Paris -- A number of countries grounded Boeing's 737 MAX 8 medium-haul workhorse jet on Monday in response to an Ethiopian Airlines crash that killed all 157 people on board.
The Nairobi-bound plane was the same type as the Indonesian Lion Air jet that crashed in October, killing 189 passengers and crew -- with some detecting similarities between the two accidents.
There are some 350 of the 737 MAX 8 planes currently in service around the world and while some countries and airlines have opted to ground the planes, others are continuing to fly the aircraft pending an investigation into the crash and possible guidance from Boeing itself.
Boeing has sent experts to assist in the Ethiopia probe and said safety was its "number one priority".
Countries that have grounded 737 MAX 8s:
Beijing on Monday ordered domestic airlines to suspend commercial operation of the Boeing 737 MAX 8, citing the Ethiopian Airlines accident and last year's crash of the same model in Indonesia.
Noting "similarities" between the two accidents, China's Civil Aviation Administration said operation of the model would only resume after "confirming the relevant measures to effectively ensure flight safety".
China is a hugely important market for the US aircraft company, accounting for about one-fifth of worldwide deliveries of Boeing 737 MAX models.
Indonesia, where a Boeing plane of the same model crashed in October, said it was grounding its 11 jets of the 737 MAX 8 type.
Inspections of the aircraft would start Tuesday and the planes would remain grounded until they were cleared by safety regulators, Director General of Air Transport Polana Pramesti told reporters.
Ten of Indonesia's Max 8 jets are operated by Lion Air while the other is flown by national carrier Garuda.
South Korea's transport ministry said that the two Boeing 737 MAX 8 planes operated by the country's budget airline Eastar Jet would be grounded pending an inspection.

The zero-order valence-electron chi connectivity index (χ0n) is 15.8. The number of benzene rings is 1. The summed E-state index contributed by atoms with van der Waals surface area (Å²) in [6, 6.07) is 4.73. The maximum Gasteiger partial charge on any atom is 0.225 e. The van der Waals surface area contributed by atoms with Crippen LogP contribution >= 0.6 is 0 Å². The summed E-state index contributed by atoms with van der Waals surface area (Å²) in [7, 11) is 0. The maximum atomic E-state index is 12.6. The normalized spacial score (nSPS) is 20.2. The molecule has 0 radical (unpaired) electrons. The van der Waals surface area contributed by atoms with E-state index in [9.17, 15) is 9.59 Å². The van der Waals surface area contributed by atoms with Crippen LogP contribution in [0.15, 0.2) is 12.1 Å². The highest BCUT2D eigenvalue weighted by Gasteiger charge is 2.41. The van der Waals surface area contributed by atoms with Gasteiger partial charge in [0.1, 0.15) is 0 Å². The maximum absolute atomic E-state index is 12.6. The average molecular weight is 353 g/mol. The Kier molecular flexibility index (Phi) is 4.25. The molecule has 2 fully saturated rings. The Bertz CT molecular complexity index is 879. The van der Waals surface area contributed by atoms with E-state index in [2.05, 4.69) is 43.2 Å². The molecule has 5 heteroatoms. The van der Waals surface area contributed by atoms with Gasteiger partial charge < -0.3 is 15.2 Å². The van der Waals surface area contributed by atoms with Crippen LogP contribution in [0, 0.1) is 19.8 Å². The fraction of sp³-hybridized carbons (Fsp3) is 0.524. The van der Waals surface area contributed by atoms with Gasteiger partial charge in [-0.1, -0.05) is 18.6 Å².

The Mongolian Civil Aviation Authority said on Facebook it had ordered the state carrier MIAT Mongolian Airlines to ground the sole Boeing 737 MAX 8 aircraft in its fleet.
- Airlines that have grounded jets -
Ethiopian Airlines said Monday it had grounded its Boeing 737 MAX 8 fleet.
"Following the tragic accident of ET 302... Ethiopian Airlines has decided to ground all B-737-8 MAX fleet... until further notice," the state-owned carrier said.
"Although we don't yet know the cause of the accident, we have to decide to ground the particular fleet as an extra safety precaution," said the airline, Africa's largest.
South African airline Comair said it had "decided to remove its 737 MAX from its flight schedule".
Cayman Airways said it would suspend flights for its two 737 MAX 8 planes "until more information is received", CEO Fabian Whorms said.
Countries still flying jets:
Boeing, which has sent experts to assist in the Ethiopia probe, said safety is its "number one priority".
"The investigation is in its early stages, but at this point, based on the information available, we do not have any basis to issue new guidance to operators," the US manufacturer said in a statement.
The US Federal Aviation Administration said it would take "immediate" action if there were safety concerns.
Southwest Airlines, which operates 34 of the 737 MAX 8 planes, said: "We remain confident in the safety and airworthiness of our fleet of more than 750 Boeing aircraft."
A person with knowledge of the matter told AFP that American Airlines planned to continue operating its two dozen 737 MAX 8s.
Russian airline S7 said it was closely following the crash investigation and was in contact with Boeing, but had received no instructions to stop flying the 737 MAX 8.
The CEO of Turkish Airlines, which flies 11 Boeing 737 MAX 8 aircraft, said in a tweet that the carrier would fly the planes as scheduled, adding the airline is in touch with Boeing and that passenger security was paramount.
Air Italy said it would follow all directives "to ensure the maximum level of safety and security". In the meantime, the planes remained in the air.
Icelandair operates three Boeing 737 MAX 8. Its operations chief Jens Thordarson told Frettabladid newspaper it would be "premature" to link the crashes in Ethiopia and Indonesia together.
For now, "nothing pushes us towards the slightest action", he said.
This could change depending on the outcome of an ongoing probe but "for now, there is no reason to fear these machines".
Norwegian Air Shuttle, which operates 18 Boeing 737 MAX 8 aircraft, said it would keep them in the air.
Airline flydubai said it was "monitoring the situation" and that it was "confident in the airworthiness of our fleet".
Oman Air said it was in contact with Boeing "to understand if there are any implications for other airlines operating the same model".